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6 rules for delivering presentations in the attention-challenged Internet era

Posting in Design
When it comes to information, we live in a jaded age. All sorts of electronic media compete for our attention. We are bombarded with 24x7 media, and videos on any topic from any source are available on a whim from sites such as YouTube. 
Conference hall-Gaylord National Convention Center September 2013-photo by Joe McKendrick.JPG
 Photo: Joe McKendrick
 

If you are called upon to deliver a presentation, how do you cut through all the noise? And, most importantly, how do you leave an impression on your audience? It seems that in most, if not all, conferences and sessions I attend these days, more than half the audience are looking at their screens -- catching up on email, and all sorts of other distractions. Many presentations are delivered over the web these days, so you know a good part of the audience is doing something else while the talk is being delivered. How do you compete against that?

Having conducted more than 100 webcasts, along with many in-person presentations, I've picked up a few pointers along the way, especially from seasoned co-presenters. Here are a few new rules for getting and keeping an audience's attention in the Internet age:

1) Tell a compelling story:  First and foremost, members of the audience wants to know why the information you are presenting is meaningful to them. It doesn't have to impact them directly, but if you can make it interesting, and open by making a powerful case for whatever solution you are going to offer, you will have their attention. Think about it:  why is this presentation so important to you, personally?  What did it take to get there? What started your journey to this particular place?  (It could even be something that happened as far back as your childhood that triggered a long cascade of events.)

2) Rehearse to the point that you sound spontaneous. It may sound contradictory, but delivering what sounds like a spontaneous presentation takes a lot of preparation and rehearsal.  While it may be difficult to remember a talk line by line, a speaker should have practiced to the point that a lot of it is in his or her head, and he or she can deliver much of the material as if he or she were conveying it in an informal conversation.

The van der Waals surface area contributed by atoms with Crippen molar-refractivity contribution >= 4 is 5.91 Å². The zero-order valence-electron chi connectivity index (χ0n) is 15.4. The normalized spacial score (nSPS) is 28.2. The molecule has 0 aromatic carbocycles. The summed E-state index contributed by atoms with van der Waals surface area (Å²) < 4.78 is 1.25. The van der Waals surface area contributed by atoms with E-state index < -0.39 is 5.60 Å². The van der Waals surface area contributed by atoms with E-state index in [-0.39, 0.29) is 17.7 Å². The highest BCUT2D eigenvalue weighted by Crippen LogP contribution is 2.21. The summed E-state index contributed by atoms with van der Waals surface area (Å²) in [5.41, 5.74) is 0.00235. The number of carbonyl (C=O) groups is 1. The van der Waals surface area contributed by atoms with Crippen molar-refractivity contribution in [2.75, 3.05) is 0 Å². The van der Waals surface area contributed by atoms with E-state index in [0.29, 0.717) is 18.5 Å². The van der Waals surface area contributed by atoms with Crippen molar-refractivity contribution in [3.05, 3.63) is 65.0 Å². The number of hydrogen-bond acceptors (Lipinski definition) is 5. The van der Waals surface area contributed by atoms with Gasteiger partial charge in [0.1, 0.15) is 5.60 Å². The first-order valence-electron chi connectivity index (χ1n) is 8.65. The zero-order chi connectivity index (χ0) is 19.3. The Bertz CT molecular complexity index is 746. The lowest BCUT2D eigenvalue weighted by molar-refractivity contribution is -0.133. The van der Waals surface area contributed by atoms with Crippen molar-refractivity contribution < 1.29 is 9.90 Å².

3) Keep it simple: In his legendary presentations, Steve Jobs would limit what he was presenting to simple, clear, one-line descriptions, usually chunked into groups of three.  His PowerPoints were sparse, minimalistic, but attention-grabbing.

4) Keep it short:  Everybody is stretched for time these days. Kevin Karschnik, a corporate public speaking coach, says that in many situations a speaker should be able to deliver a hard-hitting presentation in no more than nine minutes -- which is also the time limit on TED speakers.

5) Show your passion: This is what makes TED talks so compelling -- the speakers seem to be oozing passion. Many politicians have mastered this on the podium, but this often is lacking in business presentations. Business or technical presentations should be every bit as passionate as a political stump speech. Look at the presentations Steve Jobs used to give. It wasn't just the sleek new devices he rolled out, it was his sense of passion for his mission. Jobs had been on a mission, since day one, to change the world and bring seamless computing to everyone on the globe. That passion energized his speeches well beyond that of the typical tech industry speaker. It's a passion that literally infected his audiences, whether they are watching the presentation live or on video, or reading a summary.

6) End with a call to action: You don't want to just wrap it up and wish everyone a good day. You want to state what it is audiences members -- their heads now filled with your ideas and concepts -- should do next to improve their lives or businesses or technical projects. Give them something to start pondering as soon as they leave the room -- or sign off, in the case of a webcast. 

— By on February 24, 2014, 9:18 AM PST

Joe McKendrick

Contributing Editor

Joe McKendrick is an independent analyst who tracks the impact of information technology on management and markets. He is a co-author of the SOA Manifesto and has written for Forbes, ZDNet and Database Trends & Applications. He holds a degree from Temple University. He is based in Pennsylvania. Follow him on Twitter. Disclosure